As a case in point, the microfluidic chip experiments by Coyte, now a postdoc at Memorial Sloan Kettering Cancer Center in New York, and her colleagues illuminated how the flow of water and the number of bacteria present can constrain and reconfigure the growth of biofilms.
Those biophysical forces are like universal zoning rules for the biofilm cities: they govern how the inhabitants obtain food and building materials, how they can move and how they interact with one another.
Scientists now know that the tooth plaque Leeuwenhoek described was actually a biofilm, not a simple collection of individual bacteria. What makes a biofilm different from a mass of identical bacteria are the multitudes of interactions among the component microbes. Many of the interactions among the bacteria in biofilms are intensely competitive, both within a biofilm and between them. The microbes in a biofilm can also specialize at different tasks, depending on where in the biofilm they are located and their genetic background.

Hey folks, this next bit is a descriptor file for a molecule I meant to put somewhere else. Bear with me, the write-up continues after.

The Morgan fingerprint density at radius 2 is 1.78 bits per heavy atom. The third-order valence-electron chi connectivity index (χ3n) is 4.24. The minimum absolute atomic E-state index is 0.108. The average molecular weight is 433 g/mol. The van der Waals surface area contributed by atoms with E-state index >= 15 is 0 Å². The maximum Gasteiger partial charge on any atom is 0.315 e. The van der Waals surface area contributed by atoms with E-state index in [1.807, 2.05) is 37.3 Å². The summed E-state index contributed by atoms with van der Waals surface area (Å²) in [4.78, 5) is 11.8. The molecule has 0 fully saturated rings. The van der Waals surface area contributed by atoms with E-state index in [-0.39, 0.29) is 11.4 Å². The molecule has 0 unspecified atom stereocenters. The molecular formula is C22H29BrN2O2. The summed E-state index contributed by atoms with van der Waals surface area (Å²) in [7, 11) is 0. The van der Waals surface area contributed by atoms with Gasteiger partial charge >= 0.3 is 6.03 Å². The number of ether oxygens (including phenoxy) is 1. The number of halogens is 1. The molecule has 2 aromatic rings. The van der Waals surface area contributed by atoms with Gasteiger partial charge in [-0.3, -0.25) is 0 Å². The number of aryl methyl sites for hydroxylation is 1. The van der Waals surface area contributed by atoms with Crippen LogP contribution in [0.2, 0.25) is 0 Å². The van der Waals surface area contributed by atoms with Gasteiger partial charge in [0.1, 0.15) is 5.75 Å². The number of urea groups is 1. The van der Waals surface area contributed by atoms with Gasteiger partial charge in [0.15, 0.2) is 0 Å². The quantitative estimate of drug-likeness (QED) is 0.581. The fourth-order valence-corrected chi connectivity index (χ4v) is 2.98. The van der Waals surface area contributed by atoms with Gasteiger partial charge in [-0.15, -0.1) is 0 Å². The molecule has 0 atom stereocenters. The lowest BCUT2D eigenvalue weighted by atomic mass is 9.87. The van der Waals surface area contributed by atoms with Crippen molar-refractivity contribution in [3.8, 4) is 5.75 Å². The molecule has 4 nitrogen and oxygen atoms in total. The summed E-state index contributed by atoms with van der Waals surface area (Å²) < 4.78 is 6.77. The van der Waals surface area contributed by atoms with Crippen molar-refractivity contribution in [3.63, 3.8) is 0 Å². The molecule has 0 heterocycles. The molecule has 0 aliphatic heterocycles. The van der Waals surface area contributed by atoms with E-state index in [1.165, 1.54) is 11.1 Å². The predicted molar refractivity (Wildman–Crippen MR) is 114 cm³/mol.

In the past five to 10 years, advances in microscale engineering and high-resolution microscopy have allowed scientists to measure physical forces acting on individual cells and replicate a range of environmental conditions in the lab that have enabled scientists to begin to track the formation of a biofilm, cell by cell.